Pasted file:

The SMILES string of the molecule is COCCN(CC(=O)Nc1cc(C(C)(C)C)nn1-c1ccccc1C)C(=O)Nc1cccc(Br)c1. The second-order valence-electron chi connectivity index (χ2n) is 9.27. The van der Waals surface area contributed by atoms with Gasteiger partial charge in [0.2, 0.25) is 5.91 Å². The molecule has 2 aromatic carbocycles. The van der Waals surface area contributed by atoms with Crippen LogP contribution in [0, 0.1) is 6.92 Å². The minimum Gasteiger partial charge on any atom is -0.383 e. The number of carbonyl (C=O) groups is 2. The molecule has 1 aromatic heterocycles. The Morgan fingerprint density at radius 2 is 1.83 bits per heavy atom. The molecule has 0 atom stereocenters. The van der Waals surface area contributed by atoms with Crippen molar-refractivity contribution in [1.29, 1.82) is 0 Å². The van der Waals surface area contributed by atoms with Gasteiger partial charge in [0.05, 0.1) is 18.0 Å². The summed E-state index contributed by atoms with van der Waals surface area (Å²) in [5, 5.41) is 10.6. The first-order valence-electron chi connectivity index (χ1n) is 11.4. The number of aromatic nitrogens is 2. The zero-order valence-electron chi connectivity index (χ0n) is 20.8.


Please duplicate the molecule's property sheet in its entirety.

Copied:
The SMILES string of the molecule is COCCN(CC(=O)Nc1cc(C(C)(C)C)nn1-c1ccccc1C)C(=O)Nc1cccc(Br)c1. The second-order valence-electron chi connectivity index (χ2n) is 9.27. The van der Waals surface area contributed by atoms with Gasteiger partial charge in [0.2, 0.25) is 5.91 Å². The molecule has 2 aromatic carbocycles. The van der Waals surface area contributed by atoms with Crippen LogP contribution in [0, 0.1) is 6.92 Å². The minimum Gasteiger partial charge on any atom is -0.383 e. The number of carbonyl (C=O) groups is 2. The molecule has 1 aromatic heterocycles. The Morgan fingerprint density at radius 2 is 1.83 bits per heavy atom. The molecule has 0 atom stereocenters. The van der Waals surface area contributed by atoms with Crippen molar-refractivity contribution in [1.29, 1.82) is 0 Å². The van der Waals surface area contributed by atoms with Gasteiger partial charge in [0.05, 0.1) is 18.0 Å². The summed E-state index contributed by atoms with van der Waals surface area (Å²) in [5, 5.41) is 10.6. The first-order valence-electron chi connectivity index (χ1n) is 11.4. The number of aromatic nitrogens is 2. The zero-order valence-electron chi connectivity index (χ0n) is 20.8.